Even without the offer to extend the freebies to all, it seems to me that this is a case of much ado about nothing. Put another way: do you think that voters are making up their minds to vote (or not) based on the lure of a free cup of coffee or a doughnut? I say no. I enjoyed my free cup of Starbucks coffee today but I would have voted anyway, coffee or no coffee.

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{ 7 comments… read them below or add one }

1 Robert D Flach November 4, 2008 at 5:31 pm

KPE-

Of course it is nonsense. A typically “PC” overreaction.

To be honest I doubt Starbucks cares one ounce if people vote or not. While in the store to get a free cup of coffee a person might also pick up, and pay for, a cup for a friend. Or buy a muffin or cookie, at the Starbucks inflated price, to go with the free coffee , etc. They are using the gimmick to bring people, who might not otherwise want to pay a ridiculous price for a cup of coffee, into their store.

While I would gladly accept a free cup of coffee from any store, for any reason, I certainly would not pay Starbucks’ price for a cup of coffee, except when forced to at the airport.

TWTP

2 Kay November 4, 2008 at 9:11 pm

What kind of grump would think these promotions violate federal law!?! For that, they get a full-price cup of coffee without a heat guard!

3 Melody November 5, 2008 at 1:27 am

We heard a little of that scuttlebut at my ward. Just to be sure that they get credit for voting, we made sure that everyone who voted got a sticker. So, if you voted in our precinct, maybe you got something for free. Doesn’t mean that you had to vote Republican or Democrat, just that you voted. Where’s the harm (that is, unless it’s very large amounts of alcohol before you staggered into the polls — didn’t smell any of that today)?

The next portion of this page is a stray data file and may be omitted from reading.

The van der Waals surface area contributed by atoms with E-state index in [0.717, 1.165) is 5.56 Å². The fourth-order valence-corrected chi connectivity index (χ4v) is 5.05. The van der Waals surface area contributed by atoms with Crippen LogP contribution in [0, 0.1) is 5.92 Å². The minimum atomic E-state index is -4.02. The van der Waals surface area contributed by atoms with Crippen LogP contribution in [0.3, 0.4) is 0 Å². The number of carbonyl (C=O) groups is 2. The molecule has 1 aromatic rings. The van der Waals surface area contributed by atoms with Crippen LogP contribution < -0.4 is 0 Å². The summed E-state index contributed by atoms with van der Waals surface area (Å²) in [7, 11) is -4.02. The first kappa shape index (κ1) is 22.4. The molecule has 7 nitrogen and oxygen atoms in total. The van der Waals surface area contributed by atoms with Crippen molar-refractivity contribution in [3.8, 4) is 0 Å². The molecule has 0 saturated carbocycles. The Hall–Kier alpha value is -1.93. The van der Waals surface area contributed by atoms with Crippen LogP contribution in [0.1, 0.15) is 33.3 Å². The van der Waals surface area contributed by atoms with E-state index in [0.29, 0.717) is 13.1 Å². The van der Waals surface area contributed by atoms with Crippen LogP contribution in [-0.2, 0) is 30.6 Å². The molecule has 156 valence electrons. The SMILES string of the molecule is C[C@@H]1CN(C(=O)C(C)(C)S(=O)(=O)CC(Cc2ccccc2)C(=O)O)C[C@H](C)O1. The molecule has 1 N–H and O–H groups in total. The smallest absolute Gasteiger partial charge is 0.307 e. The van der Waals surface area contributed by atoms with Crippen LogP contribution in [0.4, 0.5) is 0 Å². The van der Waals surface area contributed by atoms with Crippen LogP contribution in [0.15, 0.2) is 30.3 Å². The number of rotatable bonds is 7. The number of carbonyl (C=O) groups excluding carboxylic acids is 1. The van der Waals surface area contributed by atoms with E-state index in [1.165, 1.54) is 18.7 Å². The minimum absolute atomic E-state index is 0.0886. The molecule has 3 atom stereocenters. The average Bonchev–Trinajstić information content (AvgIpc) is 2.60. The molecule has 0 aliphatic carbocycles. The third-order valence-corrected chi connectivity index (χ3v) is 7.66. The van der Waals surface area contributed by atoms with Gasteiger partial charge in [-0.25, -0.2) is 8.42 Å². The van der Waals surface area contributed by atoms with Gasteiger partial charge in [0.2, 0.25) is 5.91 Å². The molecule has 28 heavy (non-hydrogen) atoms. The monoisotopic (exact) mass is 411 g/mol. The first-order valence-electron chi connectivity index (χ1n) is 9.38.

4 Lori November 5, 2008 at 10:22 am

Is a free cup of burnt coffee really a bribe? Is it payment? Or is it just a free cup a normally overpriced coffee? Does Starbucks really hold that much clout with voters? Are there caffeine addicts who voted simply to score that free cup and calm the withdrawal symptoms? Will tea drinkers sue for discrimination? (The answer – no. They gave me free tea just as willingly)

The law was clearly intended to avoid people bribing others to vote for a specific candidate. Frankly, we should have 100-percent voter turnout, so enticing someone with free coffee to care enough to vote for ANYONE THEY WANT should be encouraged.

5 howard payne January 3, 2010 at 12:03 am

Why has not ACORN prosecuted for voter fraud for using the billions given to sign up dead people? HP

6 howard payne January 3, 2010 at 12:05 am

Loritta Sances is well known to sign up dead people to vote for her ?

7 Rebekah November 2, 2010 at 7:50 pm

It’s ridiculous that people turn so-called issues like this into something so political (puns aside). At best, Starbucks (or Krispy Kreme or whomever) is making a goodwill gesture to encourage people to celebrate their country and its unique democratic structure. At worst, Starbucks et al are trying to generate income through a goodwill gesture to encourage people to celebrate their country and its unique democratic structure. Neither of which is unreasonable or harmful and neither of which violates the intent and spirit of the above law. I agree with everyone above–they’re not buying votes, they’re celebrating America.